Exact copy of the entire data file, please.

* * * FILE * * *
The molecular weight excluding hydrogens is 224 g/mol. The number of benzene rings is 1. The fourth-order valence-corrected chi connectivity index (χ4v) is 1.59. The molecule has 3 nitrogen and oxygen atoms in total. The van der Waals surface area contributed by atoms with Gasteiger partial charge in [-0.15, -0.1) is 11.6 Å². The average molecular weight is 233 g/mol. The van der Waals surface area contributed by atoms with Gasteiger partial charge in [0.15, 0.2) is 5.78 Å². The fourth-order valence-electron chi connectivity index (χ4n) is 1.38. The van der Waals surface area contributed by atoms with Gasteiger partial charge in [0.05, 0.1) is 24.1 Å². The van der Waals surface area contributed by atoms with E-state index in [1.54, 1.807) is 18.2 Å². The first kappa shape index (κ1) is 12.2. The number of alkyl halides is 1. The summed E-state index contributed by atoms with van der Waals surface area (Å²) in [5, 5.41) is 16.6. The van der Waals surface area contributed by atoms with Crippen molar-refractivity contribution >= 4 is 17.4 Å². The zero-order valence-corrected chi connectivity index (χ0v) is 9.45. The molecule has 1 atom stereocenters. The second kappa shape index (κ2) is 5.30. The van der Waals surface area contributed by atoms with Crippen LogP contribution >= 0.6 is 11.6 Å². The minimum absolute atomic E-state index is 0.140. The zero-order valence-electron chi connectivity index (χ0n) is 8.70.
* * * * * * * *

The molecular weight excluding hydrogens is 224 g/mol. The number of benzene rings is 1. The fourth-order valence-corrected chi connectivity index (χ4v) is 1.59. The molecule has 3 nitrogen and oxygen atoms in total. The van der Waals surface area contributed by atoms with Gasteiger partial charge in [-0.15, -0.1) is 11.6 Å². The average molecular weight is 233 g/mol. The van der Waals surface area contributed by atoms with Gasteiger partial charge in [0.15, 0.2) is 5.78 Å². The fourth-order valence-electron chi connectivity index (χ4n) is 1.38. The van der Waals surface area contributed by atoms with Gasteiger partial charge in [0.05, 0.1) is 24.1 Å². The van der Waals surface area contributed by atoms with E-state index in [1.54, 1.807) is 18.2 Å². The first kappa shape index (κ1) is 12.2. The number of alkyl halides is 1. The summed E-state index contributed by atoms with van der Waals surface area (Å²) in [5, 5.41) is 16.6. The van der Waals surface area contributed by atoms with Crippen molar-refractivity contribution >= 4 is 17.4 Å². The zero-order valence-corrected chi connectivity index (χ0v) is 9.45. The molecule has 1 atom stereocenters. The second kappa shape index (κ2) is 5.30. The van der Waals surface area contributed by atoms with Crippen LogP contribution >= 0.6 is 11.6 Å². The minimum absolute atomic E-state index is 0.140. The zero-order valence-electron chi connectivity index (χ0n) is 8.70.